Gesture Recognition and Mimicking in a Humanoid Robot
Begley, Sean Michael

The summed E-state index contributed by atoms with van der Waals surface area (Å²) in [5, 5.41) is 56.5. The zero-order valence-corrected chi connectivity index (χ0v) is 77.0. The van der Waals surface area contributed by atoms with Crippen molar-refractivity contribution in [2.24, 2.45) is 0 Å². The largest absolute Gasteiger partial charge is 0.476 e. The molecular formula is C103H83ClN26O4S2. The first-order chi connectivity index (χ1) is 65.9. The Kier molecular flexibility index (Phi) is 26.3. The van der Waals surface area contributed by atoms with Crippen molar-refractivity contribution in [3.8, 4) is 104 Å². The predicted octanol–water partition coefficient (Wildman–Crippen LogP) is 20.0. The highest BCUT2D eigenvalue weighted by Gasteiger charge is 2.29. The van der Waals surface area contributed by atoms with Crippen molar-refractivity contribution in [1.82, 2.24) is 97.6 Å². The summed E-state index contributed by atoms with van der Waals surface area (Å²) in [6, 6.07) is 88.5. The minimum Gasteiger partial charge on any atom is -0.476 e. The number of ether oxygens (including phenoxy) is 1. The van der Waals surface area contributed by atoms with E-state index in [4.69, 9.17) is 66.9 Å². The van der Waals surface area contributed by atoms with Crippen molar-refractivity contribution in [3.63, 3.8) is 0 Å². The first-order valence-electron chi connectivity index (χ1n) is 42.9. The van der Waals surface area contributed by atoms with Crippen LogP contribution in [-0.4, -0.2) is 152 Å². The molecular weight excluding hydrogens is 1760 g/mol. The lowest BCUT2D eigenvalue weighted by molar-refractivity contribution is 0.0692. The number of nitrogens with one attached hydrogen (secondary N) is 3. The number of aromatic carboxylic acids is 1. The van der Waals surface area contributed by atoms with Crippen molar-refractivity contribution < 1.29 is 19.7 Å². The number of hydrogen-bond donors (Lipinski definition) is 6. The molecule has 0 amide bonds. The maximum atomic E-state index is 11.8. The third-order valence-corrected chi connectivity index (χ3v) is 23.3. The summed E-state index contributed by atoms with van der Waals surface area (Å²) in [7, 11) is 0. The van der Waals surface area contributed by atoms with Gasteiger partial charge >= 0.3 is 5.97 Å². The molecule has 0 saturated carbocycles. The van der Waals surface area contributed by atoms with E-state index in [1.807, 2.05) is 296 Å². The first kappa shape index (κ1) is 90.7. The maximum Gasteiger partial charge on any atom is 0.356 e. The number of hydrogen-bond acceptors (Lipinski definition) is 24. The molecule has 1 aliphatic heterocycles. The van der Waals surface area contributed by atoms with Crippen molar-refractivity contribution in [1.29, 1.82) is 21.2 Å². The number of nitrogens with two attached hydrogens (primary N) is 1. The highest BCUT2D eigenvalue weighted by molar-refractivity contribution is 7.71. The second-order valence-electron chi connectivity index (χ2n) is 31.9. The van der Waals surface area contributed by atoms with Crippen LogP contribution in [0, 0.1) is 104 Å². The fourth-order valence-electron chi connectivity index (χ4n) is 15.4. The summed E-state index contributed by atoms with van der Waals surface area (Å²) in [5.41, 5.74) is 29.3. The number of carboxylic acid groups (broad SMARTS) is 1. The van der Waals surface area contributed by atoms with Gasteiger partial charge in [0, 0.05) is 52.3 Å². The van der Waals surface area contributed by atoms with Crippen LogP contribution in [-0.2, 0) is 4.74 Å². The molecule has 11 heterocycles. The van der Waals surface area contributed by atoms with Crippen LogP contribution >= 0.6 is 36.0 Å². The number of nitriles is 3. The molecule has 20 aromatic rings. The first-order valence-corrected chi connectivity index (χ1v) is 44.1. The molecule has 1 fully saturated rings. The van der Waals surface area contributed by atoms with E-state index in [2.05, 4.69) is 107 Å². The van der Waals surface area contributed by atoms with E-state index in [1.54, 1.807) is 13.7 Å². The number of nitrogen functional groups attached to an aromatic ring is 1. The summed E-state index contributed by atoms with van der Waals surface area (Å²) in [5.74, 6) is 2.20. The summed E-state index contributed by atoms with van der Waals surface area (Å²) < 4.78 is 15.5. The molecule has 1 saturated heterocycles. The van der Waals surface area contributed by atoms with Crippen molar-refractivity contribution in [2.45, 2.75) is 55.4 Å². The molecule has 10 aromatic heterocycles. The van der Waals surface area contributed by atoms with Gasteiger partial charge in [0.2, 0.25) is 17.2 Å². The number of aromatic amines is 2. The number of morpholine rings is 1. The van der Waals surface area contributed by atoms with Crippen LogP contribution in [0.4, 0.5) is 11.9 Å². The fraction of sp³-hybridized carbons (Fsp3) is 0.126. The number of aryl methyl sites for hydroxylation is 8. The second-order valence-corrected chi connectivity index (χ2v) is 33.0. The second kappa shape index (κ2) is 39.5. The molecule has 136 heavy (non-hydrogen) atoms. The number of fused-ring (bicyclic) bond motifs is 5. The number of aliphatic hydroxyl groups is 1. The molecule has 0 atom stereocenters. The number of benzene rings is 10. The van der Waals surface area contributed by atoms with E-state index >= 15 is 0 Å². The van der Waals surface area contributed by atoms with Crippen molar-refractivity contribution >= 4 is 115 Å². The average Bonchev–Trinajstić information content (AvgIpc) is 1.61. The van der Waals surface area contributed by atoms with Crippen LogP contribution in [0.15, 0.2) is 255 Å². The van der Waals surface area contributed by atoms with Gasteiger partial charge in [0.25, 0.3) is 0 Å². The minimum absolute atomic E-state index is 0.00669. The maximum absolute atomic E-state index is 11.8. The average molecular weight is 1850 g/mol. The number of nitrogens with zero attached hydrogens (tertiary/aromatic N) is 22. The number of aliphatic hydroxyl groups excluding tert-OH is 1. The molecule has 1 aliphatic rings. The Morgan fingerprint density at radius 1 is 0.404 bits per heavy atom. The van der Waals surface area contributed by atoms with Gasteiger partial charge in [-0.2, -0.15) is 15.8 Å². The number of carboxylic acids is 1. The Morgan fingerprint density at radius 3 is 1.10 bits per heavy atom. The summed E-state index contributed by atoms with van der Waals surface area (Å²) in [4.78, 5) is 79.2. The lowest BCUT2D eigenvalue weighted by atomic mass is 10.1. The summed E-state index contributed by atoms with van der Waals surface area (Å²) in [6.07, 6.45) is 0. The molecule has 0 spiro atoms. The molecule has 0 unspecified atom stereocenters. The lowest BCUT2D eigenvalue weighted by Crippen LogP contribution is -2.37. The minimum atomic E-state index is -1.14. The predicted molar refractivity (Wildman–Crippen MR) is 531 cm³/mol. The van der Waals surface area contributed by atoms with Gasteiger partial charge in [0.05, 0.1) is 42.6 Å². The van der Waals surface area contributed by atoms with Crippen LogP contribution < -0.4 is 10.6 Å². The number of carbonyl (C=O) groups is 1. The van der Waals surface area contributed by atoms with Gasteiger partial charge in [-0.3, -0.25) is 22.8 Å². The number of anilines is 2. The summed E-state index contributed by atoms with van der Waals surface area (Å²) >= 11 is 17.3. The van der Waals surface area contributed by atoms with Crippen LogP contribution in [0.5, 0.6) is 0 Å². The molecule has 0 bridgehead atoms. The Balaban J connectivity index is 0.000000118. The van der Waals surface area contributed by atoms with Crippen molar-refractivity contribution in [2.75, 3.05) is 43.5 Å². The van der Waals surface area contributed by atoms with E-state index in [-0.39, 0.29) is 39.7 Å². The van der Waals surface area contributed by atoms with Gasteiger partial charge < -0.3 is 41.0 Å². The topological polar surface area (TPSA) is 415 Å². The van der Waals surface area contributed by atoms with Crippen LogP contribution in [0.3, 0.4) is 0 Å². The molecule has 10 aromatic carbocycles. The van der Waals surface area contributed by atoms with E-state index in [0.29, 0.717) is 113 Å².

As robots become more complex it becomes necessary to create more effective methods of imparting them with knowledge. One area where complexities are apparent is in learning to manipulate. Vanderbilt University’s Intelligent Soft Arm Control robot, ISAC, designed with two 6 degree-of-freedom arms, actuated by McKibben artificial muscles was designed for interaction with people. Programming specific movements for that purpose quickly becomes impractical. It would be more practical for ISAC to learn motions by observing them. The field of Imitation Learning is devoted to that problem. As a precursor to Imitation Learning and as a base for human-robot interaction I have designed a system by which ISAC recognizes human arm gestures and repeats them back. The system requires minimal equipment to be worn by the user. A simple pair of brightly colored gloves is all that is required. This is in contrast to other approaches that require the user to don a set of encoders on his, or her, arms to record precise joint angles. This is impractical in many real world settings. Here I present the motivations for the creation of the system and describe several tools that simplified its construction. The methods by which the system tracks, filters, compresses, and translates the motion of the human operator’s hands are also discussed.